We really have hit rock bottom if we're taxing a few coppers gifted to minimum wage (or less) worker's!

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Posted (edited)

If this is true, I think it is likely that income tax is at the bottom of it, not H&B profits or VAT. Gratuities given freely to staff are outside the scope of VAT, and I would very much doubt that H&B are among those unscrupulous employers who insist on taking a cut of the tips for themselves. Perhaps the Income Tax Division has had a quiet word? As has been said above, tips are taxable income and indeed this is nothing new. Many years ago back in the UK when I was much younger and wetter, I did some poorly remunerated bar work as a second job. The basic bar wage was taxed by the pub on an SB (0T in the UK) standard rate code and, to add insult to injury, not only did the Inland Revenue tax your tips, they ASSUMED the level of tips you would get and taxed you accordingly via an adjustment to your PAYE code and deducted it at source from your main employment salary. They made no allowance either for whether you were a pretty girl or a hairy beardy git like me. Total bastards.

This led to me jacking the job in as I would rather forego the pay than give them the tax.

Edited by woolley
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5 hours ago, woolley said:

If this is true, I think it is likely that income tax is at the bottom of it, not H&B profits or VAT. Gratuities given freely to staff are outside the scope of VAT, and I would very much doubt that H&B are among those unscrupulous employers who insist on taking a cut of the tips for themselves. Perhaps the Income Tax Division has had a quiet word? As has been said above, tips are taxable income and indeed this is nothing new. Many years ago back in the UK when I was much younger and wetter, I did some poorly remunerated bar work as a second job. The basic bar wage was taxed by the pub on an SB (0T in the UK) standard rate code and, to add insult to injury, not only did the Inland Revenue tax your tips, they ASSUMED the level of tips you would get and taxed you accordingly via an adjustment to your PAYE code and deducted it at source from your main employment salary. They made no allowance either for whether you were a pretty girl or a hairy beardy git like me. Total bastards.

This led to me jacking the job in as I would rather forego the pay than give them the tax.

When I read the OP comments I thought that perhaps Income Tax was behind this as well.

And my immediate reaction was..... there's a barrel that needs scraping!

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14 hours ago, rodders said:

I got told this by a chef that works for the brewery.  bloke down the pub

I corrected you post for clarity.

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Danger here is that IOMG will now give Chefs/cooks a tax code that assumes they are receiving tips

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Tips are taxable and have been since at least 1946. Anyone receiving tips should declare them on their tax return and pay whatever is due.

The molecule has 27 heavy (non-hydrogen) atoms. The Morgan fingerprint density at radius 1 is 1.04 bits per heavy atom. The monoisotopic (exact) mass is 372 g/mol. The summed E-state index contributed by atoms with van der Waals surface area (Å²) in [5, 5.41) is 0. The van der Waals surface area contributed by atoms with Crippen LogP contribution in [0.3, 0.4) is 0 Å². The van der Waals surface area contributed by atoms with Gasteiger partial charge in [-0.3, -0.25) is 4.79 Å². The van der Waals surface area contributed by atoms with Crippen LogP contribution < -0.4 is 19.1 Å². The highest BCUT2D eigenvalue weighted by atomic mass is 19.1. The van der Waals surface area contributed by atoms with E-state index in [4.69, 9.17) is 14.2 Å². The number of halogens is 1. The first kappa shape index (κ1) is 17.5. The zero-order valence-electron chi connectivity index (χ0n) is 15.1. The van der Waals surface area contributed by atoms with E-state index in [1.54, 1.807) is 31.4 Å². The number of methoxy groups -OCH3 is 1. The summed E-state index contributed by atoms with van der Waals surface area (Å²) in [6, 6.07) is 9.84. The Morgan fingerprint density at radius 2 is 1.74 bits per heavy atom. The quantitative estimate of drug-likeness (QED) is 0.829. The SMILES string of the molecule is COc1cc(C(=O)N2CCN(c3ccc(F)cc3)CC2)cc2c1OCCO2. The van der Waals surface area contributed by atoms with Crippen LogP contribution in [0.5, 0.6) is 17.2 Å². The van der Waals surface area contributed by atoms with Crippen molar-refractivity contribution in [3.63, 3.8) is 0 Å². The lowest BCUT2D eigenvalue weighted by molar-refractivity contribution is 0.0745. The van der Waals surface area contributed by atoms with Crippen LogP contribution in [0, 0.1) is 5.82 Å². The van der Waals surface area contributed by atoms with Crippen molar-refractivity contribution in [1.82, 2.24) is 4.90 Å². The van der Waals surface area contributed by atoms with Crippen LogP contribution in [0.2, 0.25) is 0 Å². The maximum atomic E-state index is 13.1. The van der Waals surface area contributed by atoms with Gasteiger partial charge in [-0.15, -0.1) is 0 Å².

Section 2 of the Income Tax Act 1970 (and you will see from the margin note that the root clause was from the 1946 Act) https://www.legislation.gov.im/cms/images/LEGISLATION/PRINCIPAL/1970/1970-0003/IncomeTaxAct1970_35.pdf

"gratuities made to or received by any employed person by reason of or in the course of his employment"

 

That said, the tax office has issued nothing recently which indicates a crackdown on tips and I agree that its hardly likely to be a big issue for Alf (especially as the general consensus is that restaurants and service is shit here in any case).

This will be an H & B thing if indeed its true. Most likely connected to distribution of tips made by card.

 

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4 minutes ago, piebaps said:

Tips are taxable and have been since at least 1946. Anyone receiving tips should declare them on their tax return and pay whatever is due.

Section 2 of the Income Tax Act 1970 (and you will see from the margin note that the root clause was from the 1946 Act) https://www.legislation.gov.im/cms/images/LEGISLATION/PRINCIPAL/1970/1970-0003/IncomeTaxAct1970_35.pdf

"gratuities made to or received by any employed person by reason of or in the course of his employment"

 

That said, the tax office has issued nothing recently which indicates a crackdown on tips and I agree that its hardly likely to be a big issue for Alf (especially as the general consensus is that restaurants and service is shit here in any case).

This will be an H & B thing if indeed its true. Most likely connected to distribution of tips made by card.

 

I'll stick my neck out here and guess that not many people declare tips on their tax returns. There, I've said it...

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5 minutes ago, Neil Down said:

I'll stick my neck out here and guess that not many people declare tips on their tax returns. There, I've said it...

Many bar staff don't work enough hours to reach the lower tax threshold.